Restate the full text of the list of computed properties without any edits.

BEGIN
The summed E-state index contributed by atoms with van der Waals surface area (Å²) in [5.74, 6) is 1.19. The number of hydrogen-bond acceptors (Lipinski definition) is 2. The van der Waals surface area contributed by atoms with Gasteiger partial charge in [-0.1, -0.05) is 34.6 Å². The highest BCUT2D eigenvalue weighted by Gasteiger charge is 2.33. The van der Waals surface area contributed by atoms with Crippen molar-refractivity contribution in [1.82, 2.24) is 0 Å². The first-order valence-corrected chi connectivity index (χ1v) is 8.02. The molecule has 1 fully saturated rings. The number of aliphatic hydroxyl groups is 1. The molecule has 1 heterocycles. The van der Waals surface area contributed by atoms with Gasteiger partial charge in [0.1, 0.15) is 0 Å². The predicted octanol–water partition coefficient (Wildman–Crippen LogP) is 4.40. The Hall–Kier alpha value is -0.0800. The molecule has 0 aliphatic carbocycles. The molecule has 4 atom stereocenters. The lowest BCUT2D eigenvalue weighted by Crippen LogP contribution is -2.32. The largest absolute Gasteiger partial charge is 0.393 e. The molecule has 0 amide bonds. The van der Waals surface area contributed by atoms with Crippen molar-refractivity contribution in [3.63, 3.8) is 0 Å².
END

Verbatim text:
The summed E-state index contributed by atoms with van der Waals surface area (Å²) in [5.74, 6) is 1.19. The number of hydrogen-bond acceptors (Lipinski definition) is 2. The van der Waals surface area contributed by atoms with Gasteiger partial charge in [-0.1, -0.05) is 34.6 Å². The highest BCUT2D eigenvalue weighted by Gasteiger charge is 2.33. The van der Waals surface area contributed by atoms with Crippen molar-refractivity contribution in [1.82, 2.24) is 0 Å². The first-order valence-corrected chi connectivity index (χ1v) is 8.02. The molecule has 1 fully saturated rings. The number of aliphatic hydroxyl groups is 1. The molecule has 1 heterocycles. The van der Waals surface area contributed by atoms with Gasteiger partial charge in [0.1, 0.15) is 0 Å². The predicted octanol–water partition coefficient (Wildman–Crippen LogP) is 4.40. The Hall–Kier alpha value is -0.0800. The molecule has 0 aliphatic carbocycles. The molecule has 4 atom stereocenters. The lowest BCUT2D eigenvalue weighted by Crippen LogP contribution is -2.32. The largest absolute Gasteiger partial charge is 0.393 e. The molecule has 0 amide bonds. The van der Waals surface area contributed by atoms with Crippen molar-refractivity contribution in [3.63, 3.8) is 0 Å².